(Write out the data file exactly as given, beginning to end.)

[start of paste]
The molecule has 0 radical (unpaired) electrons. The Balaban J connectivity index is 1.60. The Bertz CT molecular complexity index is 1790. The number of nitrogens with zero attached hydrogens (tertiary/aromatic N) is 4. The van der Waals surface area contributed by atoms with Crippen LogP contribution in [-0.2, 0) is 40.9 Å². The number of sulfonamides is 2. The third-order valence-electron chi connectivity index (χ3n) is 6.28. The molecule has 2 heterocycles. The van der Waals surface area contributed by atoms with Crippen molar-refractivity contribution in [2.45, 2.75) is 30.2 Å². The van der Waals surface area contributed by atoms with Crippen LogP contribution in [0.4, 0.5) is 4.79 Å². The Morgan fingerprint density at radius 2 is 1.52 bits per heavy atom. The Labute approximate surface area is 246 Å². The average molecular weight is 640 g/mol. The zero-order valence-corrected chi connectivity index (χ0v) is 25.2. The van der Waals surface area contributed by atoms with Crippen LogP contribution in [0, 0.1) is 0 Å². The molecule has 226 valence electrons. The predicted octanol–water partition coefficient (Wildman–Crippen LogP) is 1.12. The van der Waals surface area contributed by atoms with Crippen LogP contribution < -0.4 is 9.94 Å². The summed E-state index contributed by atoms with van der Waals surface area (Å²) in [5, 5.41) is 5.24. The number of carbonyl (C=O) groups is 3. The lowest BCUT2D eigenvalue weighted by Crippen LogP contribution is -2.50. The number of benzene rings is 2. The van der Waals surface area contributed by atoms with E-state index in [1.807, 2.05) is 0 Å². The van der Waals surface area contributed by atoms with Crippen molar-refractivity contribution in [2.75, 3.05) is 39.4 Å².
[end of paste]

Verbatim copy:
The molecule has 0 radical (unpaired) electrons. The Balaban J connectivity index is 1.60. The Bertz CT molecular complexity index is 1790. The number of nitrogens with zero attached hydrogens (tertiary/aromatic N) is 4. The van der Waals surface area contributed by atoms with Crippen LogP contribution in [-0.2, 0) is 40.9 Å². The number of sulfonamides is 2. The third-order valence-electron chi connectivity index (χ3n) is 6.28. The molecule has 2 heterocycles. The van der Waals surface area contributed by atoms with Crippen molar-refractivity contribution in [2.45, 2.75) is 30.2 Å². The van der Waals surface area contributed by atoms with Crippen LogP contribution in [0.4, 0.5) is 4.79 Å². The Morgan fingerprint density at radius 2 is 1.52 bits per heavy atom. The Labute approximate surface area is 246 Å². The average molecular weight is 640 g/mol. The zero-order valence-corrected chi connectivity index (χ0v) is 25.2. The van der Waals surface area contributed by atoms with Crippen LogP contribution in [0, 0.1) is 0 Å². The molecule has 226 valence electrons. The predicted octanol–water partition coefficient (Wildman–Crippen LogP) is 1.12. The van der Waals surface area contributed by atoms with Crippen LogP contribution < -0.4 is 9.94 Å². The summed E-state index contributed by atoms with van der Waals surface area (Å²) in [5, 5.41) is 5.24. The number of carbonyl (C=O) groups is 3. The lowest BCUT2D eigenvalue weighted by Crippen LogP contribution is -2.50. The number of benzene rings is 2. The van der Waals surface area contributed by atoms with E-state index in [1.807, 2.05) is 0 Å². The van der Waals surface area contributed by atoms with Crippen molar-refractivity contribution in [2.75, 3.05) is 39.4 Å².